Update: There is now a nuget package that will take care of wiring this up automatically see: http://nuget.org/List/Packages/MiniProfiler.MVC3


MiniProfiler seems to have upset quite a few people. One major complain we got when Scott Hanselman blogged about it, goes:

Why do you expect me to sprinkle all these ugly using (MiniProfiler.Current.Step("stuff")) throughout my code. This is ugly and wrong, profilers should never require you to alter your code base. FAIL."

Our usual retort is that you are able to properly control the granularity of your profiling this way. Sure you can introduce aspects using PostSharp or your favorite IOC container, however this method may also force you to refactor your code to accommodate profiling.

That said, I agree that sometimes it may seem tedious and unnecessary to chuck using statements where the framework can do that for us.

Here is a quick document on how you can get far more granular timings out-of-the-box without altering any of your controllers or actions.


Profiling Controllers

Automatically wrapping your controllers with MVC3 is actually quite trivial, it can be done with a GlobalActionFilter

For example:

public class ProfilingActionFilter : ActionFilterAttribute
{

    const string stackKey = "ProfilingActionFilterStack";

    public override void OnActionExecuting(ActionExecutingContext filterContext)
    {
        var mp = MiniProfiler.Current;
        if (mp != null)
        {
            var stack = HttpContext.Current.Items[stackKey] as Stack<IDisposable>;
            if (stack == null)
            {
                stack = new Stack<IDisposable>();
                HttpContext.Current.Items[stackKey] = stack;
            }

            var prof = MiniProfiler.Current.Step("Controller: " + filterContext.Controller.ToString() + "." + filterContext.ActionDescriptor.ActionName);
            stack.Push(prof);

        }
        base.OnActionExecuting(filterContext);
    }

    public override void OnActionExecuted(ActionExecutedContext filterContext)
    {
        base.OnActionExecuted(filterContext);
        var stack = HttpContext.Current.Items[stackKey] as Stack<IDisposable>;
        if (stack != null && stack.Count > 0)
        {
            stack.Pop().Dispose();
        }
    }
}

You wire this up in Global.asax.cs

protected void Application_Start()
{
   // other stuff ...

   GlobalFilters.Filters.Add(new ProfilingActionFilter());
   RegisterGlobalFilters(GlobalFilters.Filters);

   /// more stuff 
}

Profiling Views

Views on the other hand a bit more tricky, what you can do is register a special "profiling" view engine that takes care of instrumentation:

public class ProfilingViewEngine : IViewEngine
{
   class WrappedView : IView
    {
        IView wrapped;
        string name;
        bool isPartial;

        public WrappedView(IView wrapped, string name, bool isPartial)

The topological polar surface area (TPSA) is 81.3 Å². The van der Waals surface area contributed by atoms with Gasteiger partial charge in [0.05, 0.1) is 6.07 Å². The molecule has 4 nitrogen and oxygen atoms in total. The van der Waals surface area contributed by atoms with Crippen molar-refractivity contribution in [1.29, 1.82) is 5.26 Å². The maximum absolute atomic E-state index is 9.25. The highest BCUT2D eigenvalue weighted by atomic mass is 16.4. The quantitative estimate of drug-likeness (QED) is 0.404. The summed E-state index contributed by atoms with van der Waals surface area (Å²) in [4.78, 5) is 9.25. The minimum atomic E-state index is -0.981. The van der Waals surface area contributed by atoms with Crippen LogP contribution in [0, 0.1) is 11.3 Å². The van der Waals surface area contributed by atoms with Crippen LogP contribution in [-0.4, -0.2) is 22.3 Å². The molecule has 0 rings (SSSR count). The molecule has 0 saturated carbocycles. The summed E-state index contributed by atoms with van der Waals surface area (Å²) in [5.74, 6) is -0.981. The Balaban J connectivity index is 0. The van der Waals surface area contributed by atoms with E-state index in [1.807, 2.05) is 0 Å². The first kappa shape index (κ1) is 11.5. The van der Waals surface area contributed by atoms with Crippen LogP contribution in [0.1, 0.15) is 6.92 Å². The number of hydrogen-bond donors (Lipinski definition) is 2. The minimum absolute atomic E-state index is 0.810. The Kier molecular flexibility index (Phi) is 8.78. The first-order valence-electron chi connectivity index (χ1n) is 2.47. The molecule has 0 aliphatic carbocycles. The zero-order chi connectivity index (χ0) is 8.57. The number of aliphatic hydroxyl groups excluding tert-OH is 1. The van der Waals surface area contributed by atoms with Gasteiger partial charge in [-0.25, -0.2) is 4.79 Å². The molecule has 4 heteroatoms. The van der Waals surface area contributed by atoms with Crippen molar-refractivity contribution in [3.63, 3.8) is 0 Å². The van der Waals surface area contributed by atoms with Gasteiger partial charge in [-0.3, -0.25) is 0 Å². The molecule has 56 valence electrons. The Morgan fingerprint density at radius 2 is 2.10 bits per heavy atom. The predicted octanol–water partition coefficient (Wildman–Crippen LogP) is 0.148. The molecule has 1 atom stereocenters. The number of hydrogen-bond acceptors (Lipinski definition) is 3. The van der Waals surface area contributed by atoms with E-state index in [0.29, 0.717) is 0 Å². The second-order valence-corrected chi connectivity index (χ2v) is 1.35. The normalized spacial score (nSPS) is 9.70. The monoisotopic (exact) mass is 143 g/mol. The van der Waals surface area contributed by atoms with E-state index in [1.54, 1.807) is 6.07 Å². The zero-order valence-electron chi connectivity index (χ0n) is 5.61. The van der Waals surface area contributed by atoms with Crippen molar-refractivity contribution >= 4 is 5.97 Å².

{
            this.wrapped = wrapped;
            this.name = name;
            this.isPartial = isPartial;
        }

        public void Render(ViewContext viewContext, System.IO.TextWriter writer)
        {
            using (MiniProfiler.Current.Step("Render "  + (isPartial?"partial":"")  + ": " + name))
            {
                wrapped.Render(viewContext, writer);
            }
        }
    }

    IViewEngine wrapped;

    public ProfilingViewEngine(IViewEngine wrapped)
    {
        this.wrapped = wrapped;
    }

    public ViewEngineResult FindPartialView(ControllerContext controllerContext, string partialViewName, bool useCache)
    {
        var found = wrapped.FindPartialView(controllerContext, partialViewName, useCache);
        if (found != null && found.View != null)
        {
            found = new ViewEngineResult(new WrappedView(found.View, partialViewName, isPartial: true), this);
        }
        return found;
    }

    public ViewEngineResult FindView(ControllerContext controllerContext, string viewName, string masterName, bool useCache)
    {
        var found = wrapped.FindView(controllerContext, viewName, masterName, useCache);
        if (found != null && found.View != null)
        {
            found = new ViewEngineResult(new WrappedView(found.View, viewName, isPartial: false), this);
        }
        return found;
    }

    public void ReleaseView(ControllerContext controllerContext, IView view)
    {
        wrapped.ReleaseView(controllerContext, view);
    }
}

You wire this up in Global.asax.cs:

protected void Application_Start()
{
   // stuff 

   var copy = ViewEngines.Engines.ToList();
   ViewEngines.Engines.Clear();
   foreach (var item in copy)
   {
       ViewEngines.Engines.Add(new ProfilingViewEngine(item));
   }

   // more stuff
}

The trick here is that we return a special view engine that simply wraps the parent and intercepts calls to Render.